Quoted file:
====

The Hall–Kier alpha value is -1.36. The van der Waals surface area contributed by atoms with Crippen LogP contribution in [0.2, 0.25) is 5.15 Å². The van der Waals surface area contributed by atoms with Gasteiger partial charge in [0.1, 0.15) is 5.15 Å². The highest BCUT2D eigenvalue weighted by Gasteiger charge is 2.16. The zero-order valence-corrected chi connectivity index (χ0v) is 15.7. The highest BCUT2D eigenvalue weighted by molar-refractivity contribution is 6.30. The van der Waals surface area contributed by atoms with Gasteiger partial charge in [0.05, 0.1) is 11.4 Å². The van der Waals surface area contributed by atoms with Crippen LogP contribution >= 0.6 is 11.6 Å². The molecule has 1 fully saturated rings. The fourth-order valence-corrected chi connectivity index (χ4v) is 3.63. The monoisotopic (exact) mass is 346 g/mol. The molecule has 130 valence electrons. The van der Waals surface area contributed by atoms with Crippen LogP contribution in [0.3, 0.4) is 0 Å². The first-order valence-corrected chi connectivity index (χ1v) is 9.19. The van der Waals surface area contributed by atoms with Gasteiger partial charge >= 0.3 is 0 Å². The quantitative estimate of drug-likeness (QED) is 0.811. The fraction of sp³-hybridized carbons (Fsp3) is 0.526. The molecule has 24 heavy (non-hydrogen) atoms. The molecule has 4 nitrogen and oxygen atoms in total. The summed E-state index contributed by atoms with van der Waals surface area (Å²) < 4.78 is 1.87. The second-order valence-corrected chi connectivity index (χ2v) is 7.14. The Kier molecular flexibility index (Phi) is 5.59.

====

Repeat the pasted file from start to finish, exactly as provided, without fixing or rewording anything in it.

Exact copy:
The Hall–Kier alpha value is -1.36. The van der Waals surface area contributed by atoms with Crippen LogP contribution in [0.2, 0.25) is 5.15 Å². The van der Waals surface area contributed by atoms with Gasteiger partial charge in [0.1, 0.15) is 5.15 Å². The highest BCUT2D eigenvalue weighted by Gasteiger charge is 2.16. The zero-order valence-corrected chi connectivity index (χ0v) is 15.7. The highest BCUT2D eigenvalue weighted by molar-refractivity contribution is 6.30. The van der Waals surface area contributed by atoms with Gasteiger partial charge in [0.05, 0.1) is 11.4 Å². The van der Waals surface area contributed by atoms with Crippen LogP contribution >= 0.6 is 11.6 Å². The molecule has 1 fully saturated rings. The fourth-order valence-corrected chi connectivity index (χ4v) is 3.63. The monoisotopic (exact) mass is 346 g/mol. The molecule has 130 valence electrons. The van der Waals surface area contributed by atoms with Crippen LogP contribution in [0.3, 0.4) is 0 Å². The first-order valence-corrected chi connectivity index (χ1v) is 9.19. The van der Waals surface area contributed by atoms with Gasteiger partial charge >= 0.3 is 0 Å². The quantitative estimate of drug-likeness (QED) is 0.811. The fraction of sp³-hybridized carbons (Fsp3) is 0.526. The molecule has 24 heavy (non-hydrogen) atoms. The molecule has 4 nitrogen and oxygen atoms in total. The summed E-state index contributed by atoms with van der Waals surface area (Å²) < 4.78 is 1.87. The second-order valence-corrected chi connectivity index (χ2v) is 7.14. The Kier molecular flexibility index (Phi) is 5.59.